No animal products have been – or will ever be – used in any of his designs: “Say, best case scenario, that the Austin St. Maur Snyder label does happen, it will never use leather. Absolutely not. It will never use fur.” Snyder describes his presentation meeting with Piras, and about how his “ears perked up”, when Austin mentioned the sustainability aspect of his collection. “It was never really a thing for me, I never made it a point or have a mission of animal rights. I never really said anything. It was just second nature,” he points out. Sustainability is such a hot topic in the fashion industry, but to Austin, it’s always been part of his world and his reality. “Of course I’m an environmentalist, I’m all about sustainability, I’m just so tired of fake sustainability and forced sustainability,” he asserts, as if anything else were an alien concept.

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“Permanence is a luxury for me, I can’t wait to have it. It’s kind of the reason the backpacks came about I guess, I’m always carrying something.”

So the pool of fabric possibilities is more limited, but this poses no threat. Whilst, typically, a collection of bias-cut dresses would rely heavily upon the draped nature of silk, Snyder has other plans. Looking to his backpack, you can tell that canvas is a champion fabric, but given that, “bias-cut canvas isn’t really a thing,” Snyder opts instead for viscose and polyester. He describes the former as a, “cool fibre that’s plant based, really soft and does some interesting things when you wash it. It works really nicely on the bias.” And whilst the latter has an attached stigma of it being a ‘cheap’ fabric, Austin is pleased that his collection presents it in a different light, demonstrating how, “it can be really beautiful, glamorous and luxurious.” As for achieving his desired hues, the bathtub played an integral role in teabag dying his fabrics and the shoes his models wear in the show are provided by a sponsorship from London brand, Will’s Vegan Shoes. Obviously, working with vegan materials is not without its challenges and Austin explains that it’s difficult to be completely sustainable, especially as a student designer. With that said, there’s always an option that is comparatively more eco-friendly and this is always the option he strives to take.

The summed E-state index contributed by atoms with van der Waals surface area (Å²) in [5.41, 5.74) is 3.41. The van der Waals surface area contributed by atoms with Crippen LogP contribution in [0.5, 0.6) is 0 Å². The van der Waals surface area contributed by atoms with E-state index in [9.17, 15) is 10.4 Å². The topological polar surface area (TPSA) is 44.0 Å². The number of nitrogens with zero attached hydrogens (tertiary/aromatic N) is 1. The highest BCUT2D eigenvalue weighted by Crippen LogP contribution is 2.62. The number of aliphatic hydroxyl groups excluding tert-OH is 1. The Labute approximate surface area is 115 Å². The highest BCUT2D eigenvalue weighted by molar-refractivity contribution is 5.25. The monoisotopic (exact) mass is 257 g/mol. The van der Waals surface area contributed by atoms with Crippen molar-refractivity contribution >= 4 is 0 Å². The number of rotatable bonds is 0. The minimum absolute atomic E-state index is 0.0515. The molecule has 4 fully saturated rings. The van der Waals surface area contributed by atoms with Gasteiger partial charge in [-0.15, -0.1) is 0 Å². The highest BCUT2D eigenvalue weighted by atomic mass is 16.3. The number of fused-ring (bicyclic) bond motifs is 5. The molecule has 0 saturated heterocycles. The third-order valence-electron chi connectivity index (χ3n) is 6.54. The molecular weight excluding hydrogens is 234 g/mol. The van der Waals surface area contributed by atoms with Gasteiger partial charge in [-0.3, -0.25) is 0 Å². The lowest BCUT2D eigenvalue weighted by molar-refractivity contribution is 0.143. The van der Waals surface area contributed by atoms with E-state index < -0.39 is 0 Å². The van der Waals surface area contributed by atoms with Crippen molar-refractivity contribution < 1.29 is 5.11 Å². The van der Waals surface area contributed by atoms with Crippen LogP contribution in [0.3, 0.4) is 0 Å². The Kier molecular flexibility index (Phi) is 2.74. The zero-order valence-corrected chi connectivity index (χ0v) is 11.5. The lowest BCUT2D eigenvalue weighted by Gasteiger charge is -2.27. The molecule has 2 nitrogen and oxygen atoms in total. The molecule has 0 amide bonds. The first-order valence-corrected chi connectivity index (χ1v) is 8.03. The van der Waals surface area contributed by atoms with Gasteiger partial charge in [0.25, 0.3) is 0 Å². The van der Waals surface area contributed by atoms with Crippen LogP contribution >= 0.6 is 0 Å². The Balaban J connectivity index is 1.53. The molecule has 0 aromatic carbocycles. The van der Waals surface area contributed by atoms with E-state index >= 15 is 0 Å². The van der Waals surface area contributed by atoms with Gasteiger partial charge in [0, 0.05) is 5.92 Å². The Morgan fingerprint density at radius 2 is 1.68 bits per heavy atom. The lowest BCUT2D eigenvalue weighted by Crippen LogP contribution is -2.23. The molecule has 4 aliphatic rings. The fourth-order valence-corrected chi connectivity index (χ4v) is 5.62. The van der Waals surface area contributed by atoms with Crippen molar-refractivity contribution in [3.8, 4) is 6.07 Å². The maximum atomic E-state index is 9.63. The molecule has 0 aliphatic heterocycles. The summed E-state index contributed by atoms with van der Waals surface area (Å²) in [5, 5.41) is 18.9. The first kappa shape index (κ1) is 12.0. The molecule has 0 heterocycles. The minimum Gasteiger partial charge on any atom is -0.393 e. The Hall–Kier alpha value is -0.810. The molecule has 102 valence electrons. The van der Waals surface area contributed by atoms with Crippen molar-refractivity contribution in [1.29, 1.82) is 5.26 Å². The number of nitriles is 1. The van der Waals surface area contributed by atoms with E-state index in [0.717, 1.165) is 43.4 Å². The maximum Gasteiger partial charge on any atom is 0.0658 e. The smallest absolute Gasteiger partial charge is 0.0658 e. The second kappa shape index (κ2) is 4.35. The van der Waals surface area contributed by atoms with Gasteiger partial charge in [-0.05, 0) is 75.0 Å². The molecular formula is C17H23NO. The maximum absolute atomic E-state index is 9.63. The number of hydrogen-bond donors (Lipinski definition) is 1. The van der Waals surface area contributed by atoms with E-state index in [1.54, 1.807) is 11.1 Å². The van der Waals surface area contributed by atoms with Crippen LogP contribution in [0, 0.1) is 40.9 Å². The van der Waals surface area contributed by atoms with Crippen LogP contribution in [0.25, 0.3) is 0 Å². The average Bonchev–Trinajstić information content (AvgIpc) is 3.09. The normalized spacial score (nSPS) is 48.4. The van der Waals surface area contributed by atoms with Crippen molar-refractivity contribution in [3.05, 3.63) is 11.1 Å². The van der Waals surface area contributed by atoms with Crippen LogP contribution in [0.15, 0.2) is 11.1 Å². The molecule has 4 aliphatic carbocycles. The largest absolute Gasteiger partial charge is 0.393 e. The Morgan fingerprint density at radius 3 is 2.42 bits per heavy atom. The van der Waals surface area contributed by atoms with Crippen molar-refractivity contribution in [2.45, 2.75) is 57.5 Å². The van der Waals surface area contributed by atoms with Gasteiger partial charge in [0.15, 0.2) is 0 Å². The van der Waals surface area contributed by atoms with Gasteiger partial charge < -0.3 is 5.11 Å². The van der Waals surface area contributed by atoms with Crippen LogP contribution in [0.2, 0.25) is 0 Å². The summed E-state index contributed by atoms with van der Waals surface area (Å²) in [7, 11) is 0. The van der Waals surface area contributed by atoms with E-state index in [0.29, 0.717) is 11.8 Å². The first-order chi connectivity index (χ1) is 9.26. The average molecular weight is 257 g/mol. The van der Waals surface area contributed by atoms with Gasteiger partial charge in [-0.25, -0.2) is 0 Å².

Having lived in ten different places in the past six years, Snyder’s graduate collection manifests this absence of permanence by mixing a selection of timeless gowns with his own black canvas rucksack that has seen him through all of these different phases. “Permanence is a luxury for me, I can’t wait to have it. It’s kind of the reason the backpacks came about, I guess, I’m always carrying something,” Snyder says, in explaining his reasons for merging the formal and the casual. In doing so, he explores the binary, creating a curious silhouette and a contemporary take on the classic gown, while also representing his nomadic lifestyle. “It’s not the most functional thing to have a backpack attached to your garment, but it makes a beautiful shape,” Snyder goes on to explain. “That was really the main thing.” Perhaps he doesn’t see the sense of poeticism in always being on the move? Perhaps he has become desensitised to having to start afresh in each new city? Either way, it’s not just about creating an interesting shape. Living out of a suitcase and having to get up and go is just the system by which he now functions, so the decision is an unconscious one. With the limitations of his student visa, Austin’s departure date is already set. Heading back to New York is one option. Paris is another. I’m not even sure he knows yet. But what you have here is somebody who is exploring their own personal binary – a  constant battle between the there and then with the here and now.

Words by Jake Pummintr